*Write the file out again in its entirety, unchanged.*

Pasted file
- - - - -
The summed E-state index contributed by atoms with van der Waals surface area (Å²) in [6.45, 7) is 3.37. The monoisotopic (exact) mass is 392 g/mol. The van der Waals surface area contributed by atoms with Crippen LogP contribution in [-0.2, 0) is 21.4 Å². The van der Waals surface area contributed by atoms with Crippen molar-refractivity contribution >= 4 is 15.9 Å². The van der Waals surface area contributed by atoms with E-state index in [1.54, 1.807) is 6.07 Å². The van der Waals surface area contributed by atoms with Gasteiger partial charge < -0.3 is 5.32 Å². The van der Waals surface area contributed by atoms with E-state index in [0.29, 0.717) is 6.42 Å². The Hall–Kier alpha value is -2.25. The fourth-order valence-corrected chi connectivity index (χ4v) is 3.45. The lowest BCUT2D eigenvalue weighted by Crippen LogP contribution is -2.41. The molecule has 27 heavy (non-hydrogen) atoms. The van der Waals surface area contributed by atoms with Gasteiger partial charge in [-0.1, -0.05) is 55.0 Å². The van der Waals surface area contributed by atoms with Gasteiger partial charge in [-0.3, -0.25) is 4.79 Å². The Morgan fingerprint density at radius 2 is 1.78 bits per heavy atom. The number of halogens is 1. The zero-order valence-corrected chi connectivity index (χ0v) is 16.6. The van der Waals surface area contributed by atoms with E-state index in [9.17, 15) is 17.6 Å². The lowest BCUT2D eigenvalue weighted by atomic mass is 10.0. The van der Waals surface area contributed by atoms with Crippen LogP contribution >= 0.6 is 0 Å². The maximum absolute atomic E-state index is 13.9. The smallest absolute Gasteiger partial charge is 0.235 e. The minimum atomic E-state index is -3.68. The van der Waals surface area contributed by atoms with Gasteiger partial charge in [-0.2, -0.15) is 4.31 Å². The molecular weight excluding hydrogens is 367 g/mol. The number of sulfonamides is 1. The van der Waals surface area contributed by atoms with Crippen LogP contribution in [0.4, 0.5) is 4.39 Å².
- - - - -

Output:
The summed E-state index contributed by atoms with van der Waals surface area (Å²) in [6.45, 7) is 3.37. The monoisotopic (exact) mass is 392 g/mol. The van der Waals surface area contributed by atoms with Crippen LogP contribution in [-0.2, 0) is 21.4 Å². The van der Waals surface area contributed by atoms with Crippen molar-refractivity contribution >= 4 is 15.9 Å². The van der Waals surface area contributed by atoms with E-state index in [1.54, 1.807) is 6.07 Å². The van der Waals surface area contributed by atoms with Gasteiger partial charge < -0.3 is 5.32 Å². The van der Waals surface area contributed by atoms with E-state index in [0.29, 0.717) is 6.42 Å². The Hall–Kier alpha value is -2.25. The fourth-order valence-corrected chi connectivity index (χ4v) is 3.45. The lowest BCUT2D eigenvalue weighted by Crippen LogP contribution is -2.41. The molecule has 27 heavy (non-hydrogen) atoms. The van der Waals surface area contributed by atoms with Gasteiger partial charge in [-0.1, -0.05) is 55.0 Å². The van der Waals surface area contributed by atoms with Gasteiger partial charge in [-0.3, -0.25) is 4.79 Å². The Morgan fingerprint density at radius 2 is 1.78 bits per heavy atom. The number of halogens is 1. The zero-order valence-corrected chi connectivity index (χ0v) is 16.6. The van der Waals surface area contributed by atoms with E-state index in [9.17, 15) is 17.6 Å². The lowest BCUT2D eigenvalue weighted by atomic mass is 10.0. The van der Waals surface area contributed by atoms with Crippen LogP contribution >= 0.6 is 0 Å². The maximum absolute atomic E-state index is 13.9. The smallest absolute Gasteiger partial charge is 0.235 e. The minimum atomic E-state index is -3.68. The van der Waals surface area contributed by atoms with Gasteiger partial charge in [-0.2, -0.15) is 4.31 Å². The molecular weight excluding hydrogens is 367 g/mol. The number of sulfonamides is 1. The van der Waals surface area contributed by atoms with Crippen LogP contribution in [0.4, 0.5) is 4.39 Å².